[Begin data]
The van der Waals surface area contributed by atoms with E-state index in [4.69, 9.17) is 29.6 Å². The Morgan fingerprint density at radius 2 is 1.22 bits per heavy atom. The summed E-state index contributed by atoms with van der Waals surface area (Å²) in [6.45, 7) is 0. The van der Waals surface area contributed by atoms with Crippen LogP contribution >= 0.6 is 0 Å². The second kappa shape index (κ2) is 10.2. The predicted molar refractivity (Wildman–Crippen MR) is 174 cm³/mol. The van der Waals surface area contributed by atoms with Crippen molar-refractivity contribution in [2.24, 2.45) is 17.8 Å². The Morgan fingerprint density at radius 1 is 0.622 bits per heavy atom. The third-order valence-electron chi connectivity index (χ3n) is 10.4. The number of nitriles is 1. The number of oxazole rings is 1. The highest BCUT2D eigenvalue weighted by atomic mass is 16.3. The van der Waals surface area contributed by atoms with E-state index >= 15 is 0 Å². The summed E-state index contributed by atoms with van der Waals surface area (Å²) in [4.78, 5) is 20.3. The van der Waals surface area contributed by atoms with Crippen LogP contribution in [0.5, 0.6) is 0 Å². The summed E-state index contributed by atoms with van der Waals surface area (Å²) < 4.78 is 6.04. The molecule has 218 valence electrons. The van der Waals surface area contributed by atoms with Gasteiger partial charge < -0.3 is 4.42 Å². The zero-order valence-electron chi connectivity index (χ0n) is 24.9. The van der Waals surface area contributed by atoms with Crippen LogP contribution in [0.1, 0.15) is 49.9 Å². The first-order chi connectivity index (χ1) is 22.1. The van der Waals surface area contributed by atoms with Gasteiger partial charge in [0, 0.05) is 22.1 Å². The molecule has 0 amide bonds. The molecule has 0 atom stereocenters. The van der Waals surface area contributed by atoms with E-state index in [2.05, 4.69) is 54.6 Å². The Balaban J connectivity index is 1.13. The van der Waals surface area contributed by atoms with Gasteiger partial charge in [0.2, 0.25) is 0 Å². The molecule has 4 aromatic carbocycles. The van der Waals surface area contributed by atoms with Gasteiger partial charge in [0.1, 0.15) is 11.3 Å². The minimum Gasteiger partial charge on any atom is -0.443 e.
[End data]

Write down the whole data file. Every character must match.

The van der Waals surface area contributed by atoms with E-state index in [4.69, 9.17) is 29.6 Å². The Morgan fingerprint density at radius 2 is 1.22 bits per heavy atom. The summed E-state index contributed by atoms with van der Waals surface area (Å²) in [6.45, 7) is 0. The van der Waals surface area contributed by atoms with Crippen LogP contribution >= 0.6 is 0 Å². The second kappa shape index (κ2) is 10.2. The predicted molar refractivity (Wildman–Crippen MR) is 174 cm³/mol. The van der Waals surface area contributed by atoms with Crippen molar-refractivity contribution in [2.24, 2.45) is 17.8 Å². The Morgan fingerprint density at radius 1 is 0.622 bits per heavy atom. The third-order valence-electron chi connectivity index (χ3n) is 10.4. The number of nitriles is 1. The number of oxazole rings is 1. The highest BCUT2D eigenvalue weighted by atomic mass is 16.3. The van der Waals surface area contributed by atoms with E-state index >= 15 is 0 Å². The summed E-state index contributed by atoms with van der Waals surface area (Å²) in [4.78, 5) is 20.3. The van der Waals surface area contributed by atoms with Crippen LogP contribution in [0.5, 0.6) is 0 Å². The summed E-state index contributed by atoms with van der Waals surface area (Å²) < 4.78 is 6.04. The molecule has 218 valence electrons. The van der Waals surface area contributed by atoms with Gasteiger partial charge < -0.3 is 4.42 Å². The zero-order valence-electron chi connectivity index (χ0n) is 24.9. The van der Waals surface area contributed by atoms with Crippen LogP contribution in [0.1, 0.15) is 49.9 Å². The first-order chi connectivity index (χ1) is 22.1. The van der Waals surface area contributed by atoms with Gasteiger partial charge in [0, 0.05) is 22.1 Å². The molecule has 0 amide bonds. The molecule has 0 atom stereocenters. The van der Waals surface area contributed by atoms with E-state index in [2.05, 4.69) is 54.6 Å². The Balaban J connectivity index is 1.13. The van der Waals surface area contributed by atoms with Gasteiger partial charge in [0.2, 0.25) is 0 Å². The molecule has 4 aromatic carbocycles. The van der Waals surface area contributed by atoms with Gasteiger partial charge in [0.1, 0.15) is 11.3 Å². The minimum Gasteiger partial charge on any atom is -0.443 e.